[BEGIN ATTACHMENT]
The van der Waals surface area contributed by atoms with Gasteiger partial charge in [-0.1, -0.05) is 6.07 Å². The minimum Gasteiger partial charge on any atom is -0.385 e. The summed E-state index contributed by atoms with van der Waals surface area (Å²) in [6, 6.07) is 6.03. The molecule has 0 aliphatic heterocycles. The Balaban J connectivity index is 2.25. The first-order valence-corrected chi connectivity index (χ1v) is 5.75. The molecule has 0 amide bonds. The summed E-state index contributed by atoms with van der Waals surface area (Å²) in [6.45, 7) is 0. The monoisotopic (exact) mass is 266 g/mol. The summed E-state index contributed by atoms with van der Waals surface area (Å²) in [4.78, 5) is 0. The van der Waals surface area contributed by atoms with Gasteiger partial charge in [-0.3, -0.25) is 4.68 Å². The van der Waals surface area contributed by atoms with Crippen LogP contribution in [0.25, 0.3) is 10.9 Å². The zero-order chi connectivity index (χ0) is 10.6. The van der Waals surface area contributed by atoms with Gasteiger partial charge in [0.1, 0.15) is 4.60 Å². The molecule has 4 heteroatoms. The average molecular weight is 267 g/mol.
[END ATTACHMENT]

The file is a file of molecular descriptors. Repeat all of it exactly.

The van der Waals surface area contributed by atoms with Gasteiger partial charge in [-0.1, -0.05) is 6.07 Å². The minimum Gasteiger partial charge on any atom is -0.385 e. The summed E-state index contributed by atoms with van der Waals surface area (Å²) in [6, 6.07) is 6.03. The molecule has 0 aliphatic heterocycles. The Balaban J connectivity index is 2.25. The first-order valence-corrected chi connectivity index (χ1v) is 5.75. The molecule has 0 amide bonds. The summed E-state index contributed by atoms with van der Waals surface area (Å²) in [6.45, 7) is 0. The monoisotopic (exact) mass is 266 g/mol. The summed E-state index contributed by atoms with van der Waals surface area (Å²) in [4.78, 5) is 0. The van der Waals surface area contributed by atoms with Gasteiger partial charge in [-0.3, -0.25) is 4.68 Å². The van der Waals surface area contributed by atoms with Crippen LogP contribution in [0.25, 0.3) is 10.9 Å². The zero-order chi connectivity index (χ0) is 10.6. The van der Waals surface area contributed by atoms with Gasteiger partial charge in [0.1, 0.15) is 4.60 Å². The molecule has 4 heteroatoms. The average molecular weight is 267 g/mol.